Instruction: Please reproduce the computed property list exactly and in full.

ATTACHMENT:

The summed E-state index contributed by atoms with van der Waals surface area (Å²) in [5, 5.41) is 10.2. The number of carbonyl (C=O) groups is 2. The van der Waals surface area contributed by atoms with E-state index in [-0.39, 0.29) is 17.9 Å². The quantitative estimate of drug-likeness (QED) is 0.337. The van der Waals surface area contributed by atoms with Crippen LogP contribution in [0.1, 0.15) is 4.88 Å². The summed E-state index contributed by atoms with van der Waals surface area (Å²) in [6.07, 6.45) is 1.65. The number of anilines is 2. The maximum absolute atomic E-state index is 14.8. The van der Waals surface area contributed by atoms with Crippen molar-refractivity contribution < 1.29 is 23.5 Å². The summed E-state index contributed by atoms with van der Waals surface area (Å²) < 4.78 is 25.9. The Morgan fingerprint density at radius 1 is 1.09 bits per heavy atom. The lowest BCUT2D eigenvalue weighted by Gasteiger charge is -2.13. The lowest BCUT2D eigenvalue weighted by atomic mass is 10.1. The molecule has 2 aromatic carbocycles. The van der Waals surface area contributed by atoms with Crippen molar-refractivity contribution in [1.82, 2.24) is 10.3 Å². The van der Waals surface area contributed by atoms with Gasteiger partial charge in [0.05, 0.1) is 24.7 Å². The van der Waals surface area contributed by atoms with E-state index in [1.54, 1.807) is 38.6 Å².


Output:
The summed E-state index contributed by atoms with van der Waals surface area (Å²) in [5, 5.41) is 10.2. The number of carbonyl (C=O) groups is 2. The van der Waals surface area contributed by atoms with E-state index in [-0.39, 0.29) is 17.9 Å². The quantitative estimate of drug-likeness (QED) is 0.337. The van der Waals surface area contributed by atoms with Crippen LogP contribution in [0.1, 0.15) is 4.88 Å². The summed E-state index contributed by atoms with van der Waals surface area (Å²) in [6.07, 6.45) is 1.65. The number of anilines is 2. The maximum absolute atomic E-state index is 14.8. The van der Waals surface area contributed by atoms with Crippen molar-refractivity contribution < 1.29 is 23.5 Å². The summed E-state index contributed by atoms with van der Waals surface area (Å²) < 4.78 is 25.9. The Morgan fingerprint density at radius 1 is 1.09 bits per heavy atom. The lowest BCUT2D eigenvalue weighted by Gasteiger charge is -2.13. The lowest BCUT2D eigenvalue weighted by atomic mass is 10.1. The molecule has 2 aromatic carbocycles. The van der Waals surface area contributed by atoms with Crippen molar-refractivity contribution in [1.82, 2.24) is 10.3 Å². The van der Waals surface area contributed by atoms with Gasteiger partial charge in [0.05, 0.1) is 24.7 Å². The van der Waals surface area contributed by atoms with E-state index in [1.54, 1.807) is 38.6 Å².